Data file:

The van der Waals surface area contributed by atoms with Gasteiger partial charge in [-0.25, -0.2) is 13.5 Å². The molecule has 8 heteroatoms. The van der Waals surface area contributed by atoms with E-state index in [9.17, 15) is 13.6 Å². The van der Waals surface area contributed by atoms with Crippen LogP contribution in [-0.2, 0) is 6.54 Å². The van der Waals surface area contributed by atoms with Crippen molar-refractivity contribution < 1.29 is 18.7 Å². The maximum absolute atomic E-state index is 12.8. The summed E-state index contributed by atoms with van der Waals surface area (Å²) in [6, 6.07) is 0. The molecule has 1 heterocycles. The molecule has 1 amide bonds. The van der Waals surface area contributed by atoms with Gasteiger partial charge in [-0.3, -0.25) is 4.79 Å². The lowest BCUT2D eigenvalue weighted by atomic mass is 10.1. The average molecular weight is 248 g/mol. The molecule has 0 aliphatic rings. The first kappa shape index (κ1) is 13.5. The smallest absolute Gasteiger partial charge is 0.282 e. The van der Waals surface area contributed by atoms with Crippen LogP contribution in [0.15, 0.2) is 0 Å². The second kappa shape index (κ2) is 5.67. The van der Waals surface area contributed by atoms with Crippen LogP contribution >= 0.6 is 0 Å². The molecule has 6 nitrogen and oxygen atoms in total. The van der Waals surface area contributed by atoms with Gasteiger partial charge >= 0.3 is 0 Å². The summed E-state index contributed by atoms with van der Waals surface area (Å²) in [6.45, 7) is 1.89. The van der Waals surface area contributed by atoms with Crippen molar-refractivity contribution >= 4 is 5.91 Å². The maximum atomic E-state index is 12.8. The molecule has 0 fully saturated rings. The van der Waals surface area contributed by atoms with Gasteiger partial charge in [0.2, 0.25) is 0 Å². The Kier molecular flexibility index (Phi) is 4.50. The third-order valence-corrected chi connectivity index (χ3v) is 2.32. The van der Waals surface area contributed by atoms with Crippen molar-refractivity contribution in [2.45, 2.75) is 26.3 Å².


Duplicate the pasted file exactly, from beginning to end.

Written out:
The van der Waals surface area contributed by atoms with Gasteiger partial charge in [-0.25, -0.2) is 13.5 Å². The molecule has 8 heteroatoms. The van der Waals surface area contributed by atoms with E-state index in [9.17, 15) is 13.6 Å². The van der Waals surface area contributed by atoms with Crippen LogP contribution in [-0.2, 0) is 6.54 Å². The van der Waals surface area contributed by atoms with Crippen molar-refractivity contribution < 1.29 is 18.7 Å². The maximum absolute atomic E-state index is 12.8. The summed E-state index contributed by atoms with van der Waals surface area (Å²) in [6, 6.07) is 0. The molecule has 1 heterocycles. The molecule has 1 amide bonds. The van der Waals surface area contributed by atoms with Gasteiger partial charge in [-0.3, -0.25) is 4.79 Å². The lowest BCUT2D eigenvalue weighted by atomic mass is 10.1. The average molecular weight is 248 g/mol. The molecule has 0 aliphatic rings. The first kappa shape index (κ1) is 13.5. The smallest absolute Gasteiger partial charge is 0.282 e. The van der Waals surface area contributed by atoms with Crippen LogP contribution in [0.15, 0.2) is 0 Å². The second kappa shape index (κ2) is 5.67. The van der Waals surface area contributed by atoms with Crippen LogP contribution >= 0.6 is 0 Å². The molecule has 6 nitrogen and oxygen atoms in total. The van der Waals surface area contributed by atoms with Gasteiger partial charge >= 0.3 is 0 Å². The summed E-state index contributed by atoms with van der Waals surface area (Å²) in [6.45, 7) is 1.89. The van der Waals surface area contributed by atoms with Crippen molar-refractivity contribution >= 4 is 5.91 Å². The maximum atomic E-state index is 12.8. The molecule has 0 fully saturated rings. The van der Waals surface area contributed by atoms with Gasteiger partial charge in [0.2, 0.25) is 0 Å². The Kier molecular flexibility index (Phi) is 4.50. The third-order valence-corrected chi connectivity index (χ3v) is 2.32. The van der Waals surface area contributed by atoms with Crippen molar-refractivity contribution in [2.45, 2.75) is 26.3 Å².